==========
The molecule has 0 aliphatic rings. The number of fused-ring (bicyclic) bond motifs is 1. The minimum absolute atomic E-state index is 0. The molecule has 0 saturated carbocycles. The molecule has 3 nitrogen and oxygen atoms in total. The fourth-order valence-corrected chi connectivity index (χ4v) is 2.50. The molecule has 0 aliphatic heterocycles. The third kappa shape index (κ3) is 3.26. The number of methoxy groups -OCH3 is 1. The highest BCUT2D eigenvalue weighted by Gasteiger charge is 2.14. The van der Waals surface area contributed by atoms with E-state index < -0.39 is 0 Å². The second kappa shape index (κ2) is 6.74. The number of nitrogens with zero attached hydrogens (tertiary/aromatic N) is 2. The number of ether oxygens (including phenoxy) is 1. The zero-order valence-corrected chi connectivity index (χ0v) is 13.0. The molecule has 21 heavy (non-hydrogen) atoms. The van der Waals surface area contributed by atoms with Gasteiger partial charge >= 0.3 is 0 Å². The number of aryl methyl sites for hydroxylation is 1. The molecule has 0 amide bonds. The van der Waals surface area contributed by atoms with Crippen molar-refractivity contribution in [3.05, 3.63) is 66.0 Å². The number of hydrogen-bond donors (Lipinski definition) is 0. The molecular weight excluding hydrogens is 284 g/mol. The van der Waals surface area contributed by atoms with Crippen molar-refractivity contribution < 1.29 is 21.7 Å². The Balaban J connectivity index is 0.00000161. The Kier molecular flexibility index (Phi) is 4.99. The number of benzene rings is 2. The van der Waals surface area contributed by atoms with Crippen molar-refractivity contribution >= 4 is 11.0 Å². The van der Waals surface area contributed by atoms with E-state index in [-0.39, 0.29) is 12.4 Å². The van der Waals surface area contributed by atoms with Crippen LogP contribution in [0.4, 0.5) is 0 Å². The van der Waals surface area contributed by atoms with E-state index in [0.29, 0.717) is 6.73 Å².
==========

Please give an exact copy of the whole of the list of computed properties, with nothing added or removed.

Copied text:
The molecule has 0 aliphatic rings. The number of fused-ring (bicyclic) bond motifs is 1. The minimum absolute atomic E-state index is 0. The molecule has 0 saturated carbocycles. The molecule has 3 nitrogen and oxygen atoms in total. The fourth-order valence-corrected chi connectivity index (χ4v) is 2.50. The molecule has 0 aliphatic heterocycles. The third kappa shape index (κ3) is 3.26. The number of methoxy groups -OCH3 is 1. The highest BCUT2D eigenvalue weighted by Gasteiger charge is 2.14. The van der Waals surface area contributed by atoms with E-state index < -0.39 is 0 Å². The second kappa shape index (κ2) is 6.74. The number of nitrogens with zero attached hydrogens (tertiary/aromatic N) is 2. The number of ether oxygens (including phenoxy) is 1. The zero-order valence-corrected chi connectivity index (χ0v) is 13.0. The molecule has 21 heavy (non-hydrogen) atoms. The van der Waals surface area contributed by atoms with Gasteiger partial charge >= 0.3 is 0 Å². The number of aryl methyl sites for hydroxylation is 1. The molecule has 0 amide bonds. The van der Waals surface area contributed by atoms with Crippen molar-refractivity contribution in [3.05, 3.63) is 66.0 Å². The number of hydrogen-bond donors (Lipinski definition) is 0. The molecular weight excluding hydrogens is 284 g/mol. The van der Waals surface area contributed by atoms with Crippen molar-refractivity contribution < 1.29 is 21.7 Å². The Balaban J connectivity index is 0.00000161. The Kier molecular flexibility index (Phi) is 4.99. The number of benzene rings is 2. The van der Waals surface area contributed by atoms with Crippen molar-refractivity contribution >= 4 is 11.0 Å². The van der Waals surface area contributed by atoms with E-state index in [-0.39, 0.29) is 12.4 Å². The van der Waals surface area contributed by atoms with Crippen LogP contribution in [0.4, 0.5) is 0 Å². The van der Waals surface area contributed by atoms with E-state index in [0.29, 0.717) is 6.73 Å².